I am a PhD candidate in the Department of Sociology at Princeton University. My research includes topics in the sociology of culture, sociogenomics, sociology of health, computational methods, and social networks. In a first line of research, I study the ways in which genes and social environments interact and the conditions under which they jointly produce social outcomes, from health to educational inequality. In a second line of research, I study cultural dynamics: detecting heterogeneity in meaning and contextualizing that meaning in the broader social fabric. I have made use of, and developed, a number of methods for formalizing the measurement of culture and for identifying groups of individuals who share similar understandings of issue domains.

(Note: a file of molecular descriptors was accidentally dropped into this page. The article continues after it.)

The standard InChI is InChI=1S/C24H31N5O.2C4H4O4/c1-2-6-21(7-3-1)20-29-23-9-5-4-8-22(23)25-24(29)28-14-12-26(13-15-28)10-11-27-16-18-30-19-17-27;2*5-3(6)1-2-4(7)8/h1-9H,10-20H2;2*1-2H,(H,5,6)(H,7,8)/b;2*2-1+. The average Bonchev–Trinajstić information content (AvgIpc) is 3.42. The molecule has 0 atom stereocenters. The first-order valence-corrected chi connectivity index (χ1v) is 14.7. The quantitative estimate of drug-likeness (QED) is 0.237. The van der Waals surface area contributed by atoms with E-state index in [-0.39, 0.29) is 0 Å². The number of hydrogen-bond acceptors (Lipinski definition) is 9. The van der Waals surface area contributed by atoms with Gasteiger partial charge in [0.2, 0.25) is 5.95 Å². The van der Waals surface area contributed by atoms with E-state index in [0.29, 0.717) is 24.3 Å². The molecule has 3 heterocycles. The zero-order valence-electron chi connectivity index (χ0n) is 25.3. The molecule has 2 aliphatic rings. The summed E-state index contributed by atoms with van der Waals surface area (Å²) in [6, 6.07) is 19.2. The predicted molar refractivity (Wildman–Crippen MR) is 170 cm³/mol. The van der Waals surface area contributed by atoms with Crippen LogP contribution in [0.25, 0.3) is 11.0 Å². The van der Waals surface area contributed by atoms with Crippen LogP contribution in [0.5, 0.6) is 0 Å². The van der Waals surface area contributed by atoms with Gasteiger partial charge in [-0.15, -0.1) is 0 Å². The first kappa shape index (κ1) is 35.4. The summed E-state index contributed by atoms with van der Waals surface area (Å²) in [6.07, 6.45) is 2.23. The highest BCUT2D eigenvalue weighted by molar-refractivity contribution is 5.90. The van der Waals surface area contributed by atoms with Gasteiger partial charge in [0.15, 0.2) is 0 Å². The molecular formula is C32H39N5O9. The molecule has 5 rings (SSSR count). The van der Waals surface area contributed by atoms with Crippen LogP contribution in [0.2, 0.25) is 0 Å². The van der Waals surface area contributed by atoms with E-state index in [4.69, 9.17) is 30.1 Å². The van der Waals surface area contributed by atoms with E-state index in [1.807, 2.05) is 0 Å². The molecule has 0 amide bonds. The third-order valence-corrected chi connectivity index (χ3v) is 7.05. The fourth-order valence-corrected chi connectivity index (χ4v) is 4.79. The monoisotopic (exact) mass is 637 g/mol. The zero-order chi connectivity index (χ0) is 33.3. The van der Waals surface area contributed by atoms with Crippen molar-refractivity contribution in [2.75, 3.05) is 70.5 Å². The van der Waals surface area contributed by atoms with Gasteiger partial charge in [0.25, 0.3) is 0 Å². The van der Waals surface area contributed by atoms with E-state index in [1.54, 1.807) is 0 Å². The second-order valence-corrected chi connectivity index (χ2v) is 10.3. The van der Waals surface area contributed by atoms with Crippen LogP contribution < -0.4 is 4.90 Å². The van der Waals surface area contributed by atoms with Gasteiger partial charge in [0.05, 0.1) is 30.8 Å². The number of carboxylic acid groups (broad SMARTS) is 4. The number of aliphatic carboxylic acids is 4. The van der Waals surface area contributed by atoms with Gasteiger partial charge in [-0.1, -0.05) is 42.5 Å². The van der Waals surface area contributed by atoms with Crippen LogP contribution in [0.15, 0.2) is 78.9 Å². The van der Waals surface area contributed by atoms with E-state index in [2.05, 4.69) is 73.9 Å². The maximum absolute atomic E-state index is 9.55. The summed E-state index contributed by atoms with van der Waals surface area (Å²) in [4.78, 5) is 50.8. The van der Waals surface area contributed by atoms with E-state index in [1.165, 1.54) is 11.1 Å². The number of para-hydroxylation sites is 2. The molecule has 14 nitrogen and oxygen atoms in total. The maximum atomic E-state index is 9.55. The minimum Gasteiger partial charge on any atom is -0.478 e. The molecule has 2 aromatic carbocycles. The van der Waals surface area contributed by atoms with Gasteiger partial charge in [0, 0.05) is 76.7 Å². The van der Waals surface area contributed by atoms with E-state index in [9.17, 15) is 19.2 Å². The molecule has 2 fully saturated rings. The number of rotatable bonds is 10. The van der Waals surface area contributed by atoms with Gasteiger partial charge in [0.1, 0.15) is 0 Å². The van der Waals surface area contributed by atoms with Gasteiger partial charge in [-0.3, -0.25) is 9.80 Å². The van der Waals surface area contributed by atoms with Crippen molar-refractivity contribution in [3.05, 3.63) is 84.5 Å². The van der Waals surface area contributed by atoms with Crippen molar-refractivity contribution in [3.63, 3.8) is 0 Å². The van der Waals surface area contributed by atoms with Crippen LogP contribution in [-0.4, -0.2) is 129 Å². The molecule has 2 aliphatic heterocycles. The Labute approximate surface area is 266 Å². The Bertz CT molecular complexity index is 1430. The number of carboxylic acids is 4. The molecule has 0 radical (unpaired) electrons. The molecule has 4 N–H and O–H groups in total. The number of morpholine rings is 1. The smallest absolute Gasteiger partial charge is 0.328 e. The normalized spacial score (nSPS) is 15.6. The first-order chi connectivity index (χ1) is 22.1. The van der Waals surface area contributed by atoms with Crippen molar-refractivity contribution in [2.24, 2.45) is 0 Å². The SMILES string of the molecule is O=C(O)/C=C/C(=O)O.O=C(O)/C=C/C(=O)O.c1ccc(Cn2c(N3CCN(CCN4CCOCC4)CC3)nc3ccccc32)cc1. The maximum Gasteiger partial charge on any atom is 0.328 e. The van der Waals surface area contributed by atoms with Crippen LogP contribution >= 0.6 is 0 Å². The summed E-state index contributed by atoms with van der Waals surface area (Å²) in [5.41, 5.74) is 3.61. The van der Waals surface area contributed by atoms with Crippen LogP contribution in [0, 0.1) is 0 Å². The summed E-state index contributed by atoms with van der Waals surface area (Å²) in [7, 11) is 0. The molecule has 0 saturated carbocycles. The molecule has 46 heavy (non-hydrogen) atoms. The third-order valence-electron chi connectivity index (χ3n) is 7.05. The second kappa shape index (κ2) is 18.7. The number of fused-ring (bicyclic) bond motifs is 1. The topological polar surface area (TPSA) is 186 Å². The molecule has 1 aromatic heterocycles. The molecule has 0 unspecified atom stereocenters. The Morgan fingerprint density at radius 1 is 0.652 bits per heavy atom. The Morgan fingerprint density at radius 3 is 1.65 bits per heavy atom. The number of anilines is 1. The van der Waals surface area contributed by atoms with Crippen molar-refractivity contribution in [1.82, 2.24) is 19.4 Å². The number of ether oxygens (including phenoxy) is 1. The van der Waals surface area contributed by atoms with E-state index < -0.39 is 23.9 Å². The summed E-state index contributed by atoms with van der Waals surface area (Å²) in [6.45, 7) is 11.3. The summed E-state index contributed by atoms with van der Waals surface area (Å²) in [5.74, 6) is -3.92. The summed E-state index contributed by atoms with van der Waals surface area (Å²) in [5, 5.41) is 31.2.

My dissertation research links these two lines of research by exploring the interplay between biology and culture, and the social contexts which shape their interaction. Substantively, the dissertation examines how the institutional contexts of schools, the genetic proclivities of their students, and social networks interact in the adoption of risky behaviors by U.S. high school students.